I was born and raised in a small, remote village in India. To give you a sense of life there — they only recently have access to electricity. My father was the first engineer to come out of that village. I was the second, 30 years later. My grandparents were farmers, but they had a vision. They believed in education. And any money they could save, they put towards their children.
My parents had the same idea. When my father got his job, we moved to a small industrial town that had a major focus on education. I remember our town was way over-represented in attendance at the prestigious Indian Institute of Technology. It was the kind of school where there were 400,000 applicants each year across the nation but only 2,000 got in. Our little town always had about 40 kids at that school. I got in, and my bachelor’s degree was in metallurgy. My first job was at a steel plant, working with a big blast furnace that ran at 1500 degrees Fahrenheit. Eventually, I moved into IT — where there’s air conditioning! And since then I have gone through several changes throughout my career, but the constant factor has been learning and adapting to new things — be it technology or people.
I was steeped in a culture of learning starting at a young age, both in my family life and in the world around me.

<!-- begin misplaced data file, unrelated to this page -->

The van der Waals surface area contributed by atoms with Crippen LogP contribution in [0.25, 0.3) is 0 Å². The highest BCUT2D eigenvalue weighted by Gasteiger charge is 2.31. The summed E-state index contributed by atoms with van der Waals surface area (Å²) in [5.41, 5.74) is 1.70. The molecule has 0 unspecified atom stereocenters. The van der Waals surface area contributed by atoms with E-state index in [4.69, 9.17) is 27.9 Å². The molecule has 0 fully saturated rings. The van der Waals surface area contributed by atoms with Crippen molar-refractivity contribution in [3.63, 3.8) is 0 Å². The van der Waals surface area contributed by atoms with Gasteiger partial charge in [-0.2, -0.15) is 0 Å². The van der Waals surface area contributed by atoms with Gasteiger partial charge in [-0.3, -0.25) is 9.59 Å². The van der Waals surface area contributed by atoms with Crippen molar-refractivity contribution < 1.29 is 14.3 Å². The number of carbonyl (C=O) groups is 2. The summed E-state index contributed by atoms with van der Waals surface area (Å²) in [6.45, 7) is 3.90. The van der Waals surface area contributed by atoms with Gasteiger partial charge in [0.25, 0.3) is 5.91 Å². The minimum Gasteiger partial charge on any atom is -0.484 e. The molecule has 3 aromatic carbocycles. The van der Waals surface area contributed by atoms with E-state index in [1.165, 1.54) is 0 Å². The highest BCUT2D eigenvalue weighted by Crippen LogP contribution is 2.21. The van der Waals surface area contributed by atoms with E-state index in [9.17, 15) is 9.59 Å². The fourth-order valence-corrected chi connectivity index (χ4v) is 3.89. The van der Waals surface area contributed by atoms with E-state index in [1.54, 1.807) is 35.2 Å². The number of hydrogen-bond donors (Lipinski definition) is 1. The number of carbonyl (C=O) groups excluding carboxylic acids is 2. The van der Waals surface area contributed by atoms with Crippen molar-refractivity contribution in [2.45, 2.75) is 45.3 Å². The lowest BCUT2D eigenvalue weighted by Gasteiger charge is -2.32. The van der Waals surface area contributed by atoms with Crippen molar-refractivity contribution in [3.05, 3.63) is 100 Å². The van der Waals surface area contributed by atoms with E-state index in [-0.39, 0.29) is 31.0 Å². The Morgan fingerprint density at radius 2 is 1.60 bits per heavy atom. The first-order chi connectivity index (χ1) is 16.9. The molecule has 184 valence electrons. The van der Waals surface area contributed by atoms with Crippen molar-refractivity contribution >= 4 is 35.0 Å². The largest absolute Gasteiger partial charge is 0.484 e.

You are a successful leader. Which three character traits do you think were most instrumental to your success? Can you please share a story or example for each?
As a continuous learner, everything is exciting to me! But yes, I’m new here at Odyssey Logistics, and we’re working on a lot of big changes. As the CIO, I’m currently assessing how our company uses and thinks about technology — where are the opportunities for improvement? How are we thinking about TMS, for example? Or ERP? These are big questions that have big changes downstream of them, depending on how they get answered. My vision for technology at Odyssey is getting to “connected systems with integrated data”. I want us to have systems that are best for us (not necessarily the best of breed) and have them all connected to each other and working together. Of course, this is going to involve AI. Logistics in general is on the cusp of applying revolutionary technologies to its functioning, so it’s a good time to be doing what we’re doing.
Can you help articulate what the weaknesses are in our current supply chain systems?
Finally, this lack of flexibility also means that data often gets siloed, or fragmented. Siloed data can’t yield insights, and with no insights, there’s no possibility of improving our systems. We must find a way to bring all the data we shed together in one place — to tell one story about our business, what we’re doing right, and how we can do better.